As for possible long setups, most ETFs are stuck below key resistance levels, such as their 20 and 50-day moving averages. As such, we’re not seeing the types of bullish consolidation patterns we like to buy when the ETFs subsequently break out. The most bullish patterns are still in gold (GLD) and silver (SLV), both of which corrected further in yesterday’s session.
Now that GLD and SLV are approaching support of their 20-day exponential moving averages, we’ll be closely monitoring for a potential re-entry on the long side. When buying a pullback of a steadily uptrending ETF, we like to wait for confirmation that the short-term correction has run its course before jumping back in. After the pullback, we specifically look to buy the first breakout above the hourly downtrend line that formed during the retracement off the recent high. The 20-period exponential moving average on the hourly chart often converges with that ultra short-term downtrend line that forms. With this type of play, realize our goal is not to catch the bottom of the pullback; rather, we aim to catch the meat of the next move that occurs after the ETF confirms it’s ready to move back up.
CurrencyShares Euro Trust (FXE)
Shares = 250
Trigger = $129.04 (above last Friday’s high and 20-day EMA)
Stop = $126.72 (below the three-day consolidation)
Target = $133.20 (resistance of 50-day MA)
Dividend Date = n/a
Notes = This setup did not yet trigger, but remains on our watchlist going into today. As per the February 23 commentary, note this is intended to be a short-term trade that takes advantage of momentum from a countertrend bounce. If it triggers for entry, our expected time horizon for the trade is just 2 to 5 days. Subscribers not comfortable with such a short holding period may wish to pass on this trade.
In addition to the FXE setup above, we’re watching the gold and silver ETFs for possible re-entry in this short-term correction. We’ll promptly send an Intraday Trade Alert if/when we decide to jump back in the precious metals sector.
Daily Performance Report:
Below is an overview of all open positions, as well as a performance report on all positions that were closed only since the previous day’s newsletter. Net P/L figures are based on the $50,000 Wagner Daily model account size. Changes to open positions since the previous report are listed in red text below. Please review the Wagner Daily Subscriber Guide for important, automatic rules on trigger and stop prices.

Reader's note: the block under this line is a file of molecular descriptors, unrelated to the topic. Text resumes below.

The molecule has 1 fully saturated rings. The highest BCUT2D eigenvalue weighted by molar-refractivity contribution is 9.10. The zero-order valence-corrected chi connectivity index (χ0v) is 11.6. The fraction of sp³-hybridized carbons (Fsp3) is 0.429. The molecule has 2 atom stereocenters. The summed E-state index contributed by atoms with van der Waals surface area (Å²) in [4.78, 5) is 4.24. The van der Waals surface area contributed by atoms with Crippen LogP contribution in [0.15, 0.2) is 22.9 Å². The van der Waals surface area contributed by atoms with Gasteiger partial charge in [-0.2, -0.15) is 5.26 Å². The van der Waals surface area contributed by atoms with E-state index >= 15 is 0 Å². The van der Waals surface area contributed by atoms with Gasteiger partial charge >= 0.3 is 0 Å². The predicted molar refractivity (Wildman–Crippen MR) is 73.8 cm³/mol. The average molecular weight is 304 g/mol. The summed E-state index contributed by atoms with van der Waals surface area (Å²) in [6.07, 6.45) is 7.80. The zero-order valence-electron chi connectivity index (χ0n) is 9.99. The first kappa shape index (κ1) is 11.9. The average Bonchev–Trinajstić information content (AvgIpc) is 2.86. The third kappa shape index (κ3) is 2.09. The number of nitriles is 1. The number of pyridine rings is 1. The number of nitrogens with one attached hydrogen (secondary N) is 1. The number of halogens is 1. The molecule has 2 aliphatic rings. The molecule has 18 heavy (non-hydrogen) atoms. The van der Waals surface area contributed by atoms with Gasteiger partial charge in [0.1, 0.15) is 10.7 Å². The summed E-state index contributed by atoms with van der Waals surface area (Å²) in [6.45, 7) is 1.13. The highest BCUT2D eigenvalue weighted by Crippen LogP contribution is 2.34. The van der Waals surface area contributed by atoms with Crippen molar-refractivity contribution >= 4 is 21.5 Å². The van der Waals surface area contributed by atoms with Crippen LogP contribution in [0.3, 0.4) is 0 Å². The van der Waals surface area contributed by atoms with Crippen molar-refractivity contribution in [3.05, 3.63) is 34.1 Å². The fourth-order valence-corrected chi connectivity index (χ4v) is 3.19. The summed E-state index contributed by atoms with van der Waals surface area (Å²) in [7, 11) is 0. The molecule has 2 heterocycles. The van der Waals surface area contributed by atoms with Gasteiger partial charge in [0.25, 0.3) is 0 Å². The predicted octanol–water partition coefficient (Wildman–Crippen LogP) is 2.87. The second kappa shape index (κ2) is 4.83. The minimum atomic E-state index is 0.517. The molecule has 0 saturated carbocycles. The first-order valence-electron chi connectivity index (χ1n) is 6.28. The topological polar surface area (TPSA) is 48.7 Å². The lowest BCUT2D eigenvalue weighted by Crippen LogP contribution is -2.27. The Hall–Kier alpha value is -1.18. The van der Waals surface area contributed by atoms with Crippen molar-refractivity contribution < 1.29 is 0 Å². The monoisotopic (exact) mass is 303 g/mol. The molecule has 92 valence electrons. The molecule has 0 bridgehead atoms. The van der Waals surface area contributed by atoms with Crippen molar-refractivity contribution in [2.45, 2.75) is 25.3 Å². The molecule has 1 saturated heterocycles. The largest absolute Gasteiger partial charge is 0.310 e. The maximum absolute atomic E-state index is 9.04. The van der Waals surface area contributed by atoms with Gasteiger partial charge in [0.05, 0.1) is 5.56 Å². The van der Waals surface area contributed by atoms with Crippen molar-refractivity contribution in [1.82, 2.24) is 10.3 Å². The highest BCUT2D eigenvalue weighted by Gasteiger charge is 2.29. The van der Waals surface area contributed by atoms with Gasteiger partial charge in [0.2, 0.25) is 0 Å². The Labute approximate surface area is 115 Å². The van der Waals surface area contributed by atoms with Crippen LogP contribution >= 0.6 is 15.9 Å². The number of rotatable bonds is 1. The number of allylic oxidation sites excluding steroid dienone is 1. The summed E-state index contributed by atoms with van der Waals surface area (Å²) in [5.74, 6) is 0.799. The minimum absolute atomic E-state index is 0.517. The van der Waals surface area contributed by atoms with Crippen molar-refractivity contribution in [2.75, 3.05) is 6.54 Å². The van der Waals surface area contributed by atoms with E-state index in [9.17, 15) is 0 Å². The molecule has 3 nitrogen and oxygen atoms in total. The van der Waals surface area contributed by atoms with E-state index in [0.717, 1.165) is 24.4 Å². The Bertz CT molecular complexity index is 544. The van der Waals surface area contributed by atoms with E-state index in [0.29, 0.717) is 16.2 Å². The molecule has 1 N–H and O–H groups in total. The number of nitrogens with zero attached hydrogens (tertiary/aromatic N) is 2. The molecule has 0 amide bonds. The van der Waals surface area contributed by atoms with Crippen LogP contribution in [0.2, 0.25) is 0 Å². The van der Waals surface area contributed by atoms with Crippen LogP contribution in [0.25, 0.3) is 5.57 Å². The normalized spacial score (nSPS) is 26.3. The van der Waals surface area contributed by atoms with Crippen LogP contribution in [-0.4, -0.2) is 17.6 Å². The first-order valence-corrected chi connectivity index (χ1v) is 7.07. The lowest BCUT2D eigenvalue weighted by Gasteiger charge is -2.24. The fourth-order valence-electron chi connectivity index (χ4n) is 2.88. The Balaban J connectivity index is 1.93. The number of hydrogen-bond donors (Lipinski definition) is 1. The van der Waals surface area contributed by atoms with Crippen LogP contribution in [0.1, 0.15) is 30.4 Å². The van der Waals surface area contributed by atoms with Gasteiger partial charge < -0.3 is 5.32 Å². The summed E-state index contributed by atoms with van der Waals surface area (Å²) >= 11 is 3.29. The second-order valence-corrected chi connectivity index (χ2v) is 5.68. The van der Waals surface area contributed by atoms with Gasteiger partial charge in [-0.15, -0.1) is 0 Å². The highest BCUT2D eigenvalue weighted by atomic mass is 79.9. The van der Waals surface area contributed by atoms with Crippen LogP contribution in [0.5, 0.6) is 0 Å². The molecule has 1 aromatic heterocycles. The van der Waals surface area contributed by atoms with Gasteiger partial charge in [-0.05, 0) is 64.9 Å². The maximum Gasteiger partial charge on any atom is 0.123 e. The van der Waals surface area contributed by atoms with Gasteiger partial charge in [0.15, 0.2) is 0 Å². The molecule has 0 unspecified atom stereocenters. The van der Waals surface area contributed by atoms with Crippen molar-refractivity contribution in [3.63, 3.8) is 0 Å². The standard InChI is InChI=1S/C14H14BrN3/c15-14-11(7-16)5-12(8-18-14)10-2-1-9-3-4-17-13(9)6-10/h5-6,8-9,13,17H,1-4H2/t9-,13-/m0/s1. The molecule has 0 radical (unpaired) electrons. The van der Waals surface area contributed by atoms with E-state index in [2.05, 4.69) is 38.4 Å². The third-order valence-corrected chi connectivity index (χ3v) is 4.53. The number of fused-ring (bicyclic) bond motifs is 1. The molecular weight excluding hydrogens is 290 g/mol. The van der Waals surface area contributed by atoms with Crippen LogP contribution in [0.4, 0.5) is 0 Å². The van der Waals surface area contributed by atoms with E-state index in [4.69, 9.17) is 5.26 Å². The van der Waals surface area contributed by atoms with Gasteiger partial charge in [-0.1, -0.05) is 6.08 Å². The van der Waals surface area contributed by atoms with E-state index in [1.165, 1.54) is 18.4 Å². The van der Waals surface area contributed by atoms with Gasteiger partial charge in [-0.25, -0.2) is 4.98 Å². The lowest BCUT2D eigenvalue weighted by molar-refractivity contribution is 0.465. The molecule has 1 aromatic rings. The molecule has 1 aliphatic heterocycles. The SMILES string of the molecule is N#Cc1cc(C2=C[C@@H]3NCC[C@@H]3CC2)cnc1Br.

Open positions (coming into today):
- We remain “flat and happy,” waiting patiently on the sidelines while the market makes up its mind.
- Reminder to subscribers – Intraday Trade Alerts to your e-mail and/or mobile phone are normally only sent to indicate a CHANGE to the pre-market plan that is detailed in each morning’s Wagner Daily. We sometimes send a courtesy alert just to confirm action that was already detailed in the pre-market newsletter, but this is not always the case. If no alert is received to the contrary, one should always assume we’re honoring all stops and trigger prices listed in each morning’s Wagner Daily. But whenever CHANGES to the pre-market stops or trigger prices are necessary, alerts are sent on an AS-NEEDED basis. Just a reminder of the purpose of Intraday Trade Alerts.
- For those of you whose ISPs occasionally deliver your e-mail with a delay, make sure you’re signed up to receive our free text message alerts sent to your mobile phone. This provides a great way to have redundancy on all Intraday Trade Alerts. Send your request to [email protected] if not already set up for this value-added feature we provide to subscribers.
Closed positions (since last report):
Current equity exposure ($100,000 max. buying power):
Edited by Deron Wagner,
MTG Founder and